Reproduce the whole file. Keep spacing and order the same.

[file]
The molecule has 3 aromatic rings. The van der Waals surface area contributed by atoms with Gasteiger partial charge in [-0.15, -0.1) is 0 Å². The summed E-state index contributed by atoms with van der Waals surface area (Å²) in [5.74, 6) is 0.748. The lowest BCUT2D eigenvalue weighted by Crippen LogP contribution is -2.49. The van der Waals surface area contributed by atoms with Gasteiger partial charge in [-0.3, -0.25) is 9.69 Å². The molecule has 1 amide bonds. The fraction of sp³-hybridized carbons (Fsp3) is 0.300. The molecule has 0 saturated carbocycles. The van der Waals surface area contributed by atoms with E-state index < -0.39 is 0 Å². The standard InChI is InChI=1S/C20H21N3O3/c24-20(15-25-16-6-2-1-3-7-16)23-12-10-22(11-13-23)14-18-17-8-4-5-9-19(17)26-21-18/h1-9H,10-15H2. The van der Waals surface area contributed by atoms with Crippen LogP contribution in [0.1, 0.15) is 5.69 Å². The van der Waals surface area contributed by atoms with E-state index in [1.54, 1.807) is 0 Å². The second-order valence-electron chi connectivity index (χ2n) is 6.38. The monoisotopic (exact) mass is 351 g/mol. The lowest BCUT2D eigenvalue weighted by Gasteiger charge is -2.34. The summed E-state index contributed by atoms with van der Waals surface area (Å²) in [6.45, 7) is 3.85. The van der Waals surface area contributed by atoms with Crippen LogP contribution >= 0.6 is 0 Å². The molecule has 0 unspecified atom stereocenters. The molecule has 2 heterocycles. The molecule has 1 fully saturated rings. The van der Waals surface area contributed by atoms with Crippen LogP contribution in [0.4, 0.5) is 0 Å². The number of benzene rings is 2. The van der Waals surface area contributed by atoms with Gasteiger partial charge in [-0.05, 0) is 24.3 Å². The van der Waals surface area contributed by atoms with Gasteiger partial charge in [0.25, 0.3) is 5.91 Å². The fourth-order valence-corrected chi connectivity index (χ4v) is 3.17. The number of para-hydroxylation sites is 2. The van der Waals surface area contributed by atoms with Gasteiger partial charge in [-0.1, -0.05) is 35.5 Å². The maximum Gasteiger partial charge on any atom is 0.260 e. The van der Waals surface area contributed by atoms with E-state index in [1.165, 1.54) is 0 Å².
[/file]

The molecule has 3 aromatic rings. The van der Waals surface area contributed by atoms with Gasteiger partial charge in [-0.15, -0.1) is 0 Å². The summed E-state index contributed by atoms with van der Waals surface area (Å²) in [5.74, 6) is 0.748. The lowest BCUT2D eigenvalue weighted by Crippen LogP contribution is -2.49. The van der Waals surface area contributed by atoms with Gasteiger partial charge in [-0.3, -0.25) is 9.69 Å². The molecule has 1 amide bonds. The fraction of sp³-hybridized carbons (Fsp3) is 0.300. The molecule has 0 saturated carbocycles. The van der Waals surface area contributed by atoms with E-state index < -0.39 is 0 Å². The standard InChI is InChI=1S/C20H21N3O3/c24-20(15-25-16-6-2-1-3-7-16)23-12-10-22(11-13-23)14-18-17-8-4-5-9-19(17)26-21-18/h1-9H,10-15H2. The van der Waals surface area contributed by atoms with Crippen LogP contribution in [0.1, 0.15) is 5.69 Å². The van der Waals surface area contributed by atoms with E-state index in [1.54, 1.807) is 0 Å². The second-order valence-electron chi connectivity index (χ2n) is 6.38. The monoisotopic (exact) mass is 351 g/mol. The lowest BCUT2D eigenvalue weighted by Gasteiger charge is -2.34. The summed E-state index contributed by atoms with van der Waals surface area (Å²) in [6.45, 7) is 3.85. The van der Waals surface area contributed by atoms with Crippen LogP contribution >= 0.6 is 0 Å². The molecule has 0 unspecified atom stereocenters. The molecule has 2 heterocycles. The molecule has 1 fully saturated rings. The van der Waals surface area contributed by atoms with Crippen LogP contribution in [0.4, 0.5) is 0 Å². The number of benzene rings is 2. The van der Waals surface area contributed by atoms with Gasteiger partial charge in [-0.05, 0) is 24.3 Å². The van der Waals surface area contributed by atoms with Gasteiger partial charge in [0.25, 0.3) is 5.91 Å². The fourth-order valence-corrected chi connectivity index (χ4v) is 3.17. The number of para-hydroxylation sites is 2. The van der Waals surface area contributed by atoms with Gasteiger partial charge in [-0.1, -0.05) is 35.5 Å². The maximum Gasteiger partial charge on any atom is 0.260 e. The van der Waals surface area contributed by atoms with E-state index in [1.165, 1.54) is 0 Å².